On the one hand, the decision to become a Christian is a very individual, personal decision. It is a radical choice that nobody can make in the place of someone else. Everyone has to make this decision for themselves – and then find ways to express it in his live, to realize it. On the other hand, we need the community of other believers. We need each other to go on well. Again our constitutions:
“And therefore the object of their whole missionary activity is to raise up and develop communities that will walk worthily in the vocation to which they are called…”
I found this idea said impressively in a quote from Dietrich Bonhoeffer. He says:
“God wanted, that we should seek and find his living word in the witness of the sisters and brothers, in human mouth.
That is why the Christian needs the other Christian who says God’s word to him.
He needs him again and again when he becomes uncertain and despondent; because he alone can’t help himself.
The Christ in his own heart is weaker than the Christ in the word of the sister and the brother. That one is uncertain, this one is certain.“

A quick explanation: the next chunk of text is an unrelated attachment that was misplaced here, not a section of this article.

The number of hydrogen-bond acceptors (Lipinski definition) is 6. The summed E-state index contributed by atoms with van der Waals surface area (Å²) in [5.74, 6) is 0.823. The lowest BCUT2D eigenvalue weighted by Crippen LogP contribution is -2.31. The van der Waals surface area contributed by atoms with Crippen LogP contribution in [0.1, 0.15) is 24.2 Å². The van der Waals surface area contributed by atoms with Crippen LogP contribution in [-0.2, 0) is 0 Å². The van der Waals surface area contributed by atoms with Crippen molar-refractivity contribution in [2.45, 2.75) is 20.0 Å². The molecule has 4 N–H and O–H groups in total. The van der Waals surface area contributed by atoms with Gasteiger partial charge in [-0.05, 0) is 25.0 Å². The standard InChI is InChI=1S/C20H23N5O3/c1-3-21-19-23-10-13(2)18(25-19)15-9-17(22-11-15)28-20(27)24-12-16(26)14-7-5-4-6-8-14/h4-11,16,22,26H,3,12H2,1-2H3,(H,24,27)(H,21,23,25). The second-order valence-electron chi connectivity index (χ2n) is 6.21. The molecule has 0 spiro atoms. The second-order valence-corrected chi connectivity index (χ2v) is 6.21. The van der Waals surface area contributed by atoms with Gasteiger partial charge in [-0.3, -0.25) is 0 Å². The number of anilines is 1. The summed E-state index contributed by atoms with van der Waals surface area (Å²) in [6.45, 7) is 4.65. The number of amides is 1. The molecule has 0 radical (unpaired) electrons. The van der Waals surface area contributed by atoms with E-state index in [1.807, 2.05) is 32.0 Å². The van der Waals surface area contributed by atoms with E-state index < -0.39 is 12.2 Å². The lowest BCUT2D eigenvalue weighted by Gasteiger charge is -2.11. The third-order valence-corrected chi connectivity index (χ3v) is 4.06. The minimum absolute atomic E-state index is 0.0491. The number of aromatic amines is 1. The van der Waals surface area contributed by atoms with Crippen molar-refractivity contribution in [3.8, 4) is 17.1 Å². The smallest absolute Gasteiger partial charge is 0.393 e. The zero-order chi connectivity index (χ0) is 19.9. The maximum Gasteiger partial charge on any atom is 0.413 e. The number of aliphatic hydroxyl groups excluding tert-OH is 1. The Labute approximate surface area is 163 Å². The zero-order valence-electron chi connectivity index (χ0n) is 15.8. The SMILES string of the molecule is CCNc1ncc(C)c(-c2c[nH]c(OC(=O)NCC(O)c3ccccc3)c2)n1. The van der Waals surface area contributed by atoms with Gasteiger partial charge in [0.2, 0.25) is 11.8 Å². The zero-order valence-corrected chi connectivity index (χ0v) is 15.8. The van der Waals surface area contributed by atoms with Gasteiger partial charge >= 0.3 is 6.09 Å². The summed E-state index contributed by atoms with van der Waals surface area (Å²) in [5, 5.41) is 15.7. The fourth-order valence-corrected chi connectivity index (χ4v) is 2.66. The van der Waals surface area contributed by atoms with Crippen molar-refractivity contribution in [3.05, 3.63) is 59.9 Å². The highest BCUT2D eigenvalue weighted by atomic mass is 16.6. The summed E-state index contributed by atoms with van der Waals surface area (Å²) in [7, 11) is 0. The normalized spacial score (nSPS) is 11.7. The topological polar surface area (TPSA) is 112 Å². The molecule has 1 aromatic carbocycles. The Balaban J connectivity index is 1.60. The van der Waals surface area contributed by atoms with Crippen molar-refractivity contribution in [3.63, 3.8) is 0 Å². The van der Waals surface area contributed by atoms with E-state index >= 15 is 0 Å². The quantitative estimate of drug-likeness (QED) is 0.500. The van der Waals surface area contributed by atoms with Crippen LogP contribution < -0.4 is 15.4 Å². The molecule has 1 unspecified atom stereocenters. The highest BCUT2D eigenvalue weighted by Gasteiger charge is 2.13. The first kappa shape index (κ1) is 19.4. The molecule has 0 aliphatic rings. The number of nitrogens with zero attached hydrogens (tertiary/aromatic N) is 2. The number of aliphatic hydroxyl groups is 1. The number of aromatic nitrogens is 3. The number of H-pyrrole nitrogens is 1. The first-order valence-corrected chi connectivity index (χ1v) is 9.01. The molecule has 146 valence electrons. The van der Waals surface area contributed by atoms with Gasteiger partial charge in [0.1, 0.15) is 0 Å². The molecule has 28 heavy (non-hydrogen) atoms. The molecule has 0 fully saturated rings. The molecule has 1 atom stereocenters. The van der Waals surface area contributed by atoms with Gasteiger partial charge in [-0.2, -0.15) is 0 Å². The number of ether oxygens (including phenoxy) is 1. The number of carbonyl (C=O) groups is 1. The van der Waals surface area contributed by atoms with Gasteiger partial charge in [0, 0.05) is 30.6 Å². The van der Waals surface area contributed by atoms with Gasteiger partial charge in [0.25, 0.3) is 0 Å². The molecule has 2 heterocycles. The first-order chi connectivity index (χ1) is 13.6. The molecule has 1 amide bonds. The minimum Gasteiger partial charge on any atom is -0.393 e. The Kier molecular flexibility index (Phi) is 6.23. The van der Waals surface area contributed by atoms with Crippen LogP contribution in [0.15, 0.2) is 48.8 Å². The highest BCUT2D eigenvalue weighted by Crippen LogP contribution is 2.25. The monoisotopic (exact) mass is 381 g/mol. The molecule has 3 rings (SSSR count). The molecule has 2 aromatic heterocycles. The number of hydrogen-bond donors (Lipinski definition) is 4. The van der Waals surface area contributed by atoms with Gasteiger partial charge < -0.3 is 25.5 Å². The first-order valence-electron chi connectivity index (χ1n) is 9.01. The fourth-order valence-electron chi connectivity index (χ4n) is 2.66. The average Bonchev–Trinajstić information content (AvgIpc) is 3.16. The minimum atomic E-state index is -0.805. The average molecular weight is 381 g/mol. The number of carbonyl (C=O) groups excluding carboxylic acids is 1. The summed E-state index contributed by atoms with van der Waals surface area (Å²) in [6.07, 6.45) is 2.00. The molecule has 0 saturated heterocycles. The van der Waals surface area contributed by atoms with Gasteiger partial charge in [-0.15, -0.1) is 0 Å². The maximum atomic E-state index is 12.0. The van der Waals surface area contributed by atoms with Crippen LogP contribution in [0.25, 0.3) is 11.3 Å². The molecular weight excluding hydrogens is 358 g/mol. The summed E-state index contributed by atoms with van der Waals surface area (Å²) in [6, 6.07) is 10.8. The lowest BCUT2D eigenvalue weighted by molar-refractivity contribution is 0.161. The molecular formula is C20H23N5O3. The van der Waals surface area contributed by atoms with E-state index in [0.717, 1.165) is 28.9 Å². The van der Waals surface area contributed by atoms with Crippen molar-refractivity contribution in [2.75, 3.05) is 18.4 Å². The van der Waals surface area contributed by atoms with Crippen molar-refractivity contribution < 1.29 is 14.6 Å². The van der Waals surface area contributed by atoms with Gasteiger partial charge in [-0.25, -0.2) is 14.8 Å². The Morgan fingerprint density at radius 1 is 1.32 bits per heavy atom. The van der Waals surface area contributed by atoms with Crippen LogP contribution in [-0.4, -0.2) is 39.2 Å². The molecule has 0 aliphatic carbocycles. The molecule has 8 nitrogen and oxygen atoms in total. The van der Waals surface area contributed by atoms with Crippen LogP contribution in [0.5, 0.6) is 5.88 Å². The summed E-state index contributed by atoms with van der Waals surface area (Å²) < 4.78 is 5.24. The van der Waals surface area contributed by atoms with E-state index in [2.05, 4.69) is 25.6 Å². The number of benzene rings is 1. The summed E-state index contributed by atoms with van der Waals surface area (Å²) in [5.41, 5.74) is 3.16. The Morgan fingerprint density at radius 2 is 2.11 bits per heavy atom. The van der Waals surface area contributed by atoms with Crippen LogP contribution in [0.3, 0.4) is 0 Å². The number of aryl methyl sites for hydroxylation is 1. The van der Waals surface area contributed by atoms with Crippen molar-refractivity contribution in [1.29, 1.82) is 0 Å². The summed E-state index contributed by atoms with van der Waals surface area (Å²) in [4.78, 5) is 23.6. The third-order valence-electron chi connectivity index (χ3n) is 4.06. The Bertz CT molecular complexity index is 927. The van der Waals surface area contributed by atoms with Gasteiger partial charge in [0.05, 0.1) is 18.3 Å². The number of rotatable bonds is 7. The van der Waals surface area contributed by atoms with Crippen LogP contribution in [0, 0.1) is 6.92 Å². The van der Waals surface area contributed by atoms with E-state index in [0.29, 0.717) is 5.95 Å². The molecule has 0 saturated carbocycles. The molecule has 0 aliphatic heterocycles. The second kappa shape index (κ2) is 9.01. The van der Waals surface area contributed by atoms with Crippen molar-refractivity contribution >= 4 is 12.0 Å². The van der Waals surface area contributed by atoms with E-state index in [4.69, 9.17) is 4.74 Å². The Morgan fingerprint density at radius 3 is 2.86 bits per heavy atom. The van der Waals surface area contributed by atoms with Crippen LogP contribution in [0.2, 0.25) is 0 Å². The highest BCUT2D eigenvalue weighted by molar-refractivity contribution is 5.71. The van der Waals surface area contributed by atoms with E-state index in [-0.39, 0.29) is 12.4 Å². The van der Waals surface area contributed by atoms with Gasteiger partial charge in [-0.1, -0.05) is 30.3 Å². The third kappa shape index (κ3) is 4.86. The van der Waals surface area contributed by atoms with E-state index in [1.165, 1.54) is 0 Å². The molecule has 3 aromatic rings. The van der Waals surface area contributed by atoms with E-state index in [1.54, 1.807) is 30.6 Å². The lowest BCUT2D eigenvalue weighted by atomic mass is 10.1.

We need each other to walk the path of faith. That is why the “purpose of the missionary work” in our constitutions also includes an invitation and introduction into the ecclesial community. Whoever heard the call of Jesus and who has decided to respond to him with his life must not remain alone.
And right in the next sentence, the constitutions speak of ecclesial communities – in the plural form – that need to be built up. It’s about living and keeping this community alive in many different places. We live in very different places in our world; but we all belong to the one church of Jesus Christ.
There are particularly intensive and effective expressions of God’s presence in our church: the sacraments. In this context, our constitutions mention the sacrament of reconciliation and the sacrament of the Eucharist. Through these sacraments the individual Christians are strengthened in their faith, through them also the church community is built up and strengthened. So the celebration of the sacraments is an essential part of the Redemptorist missionary work.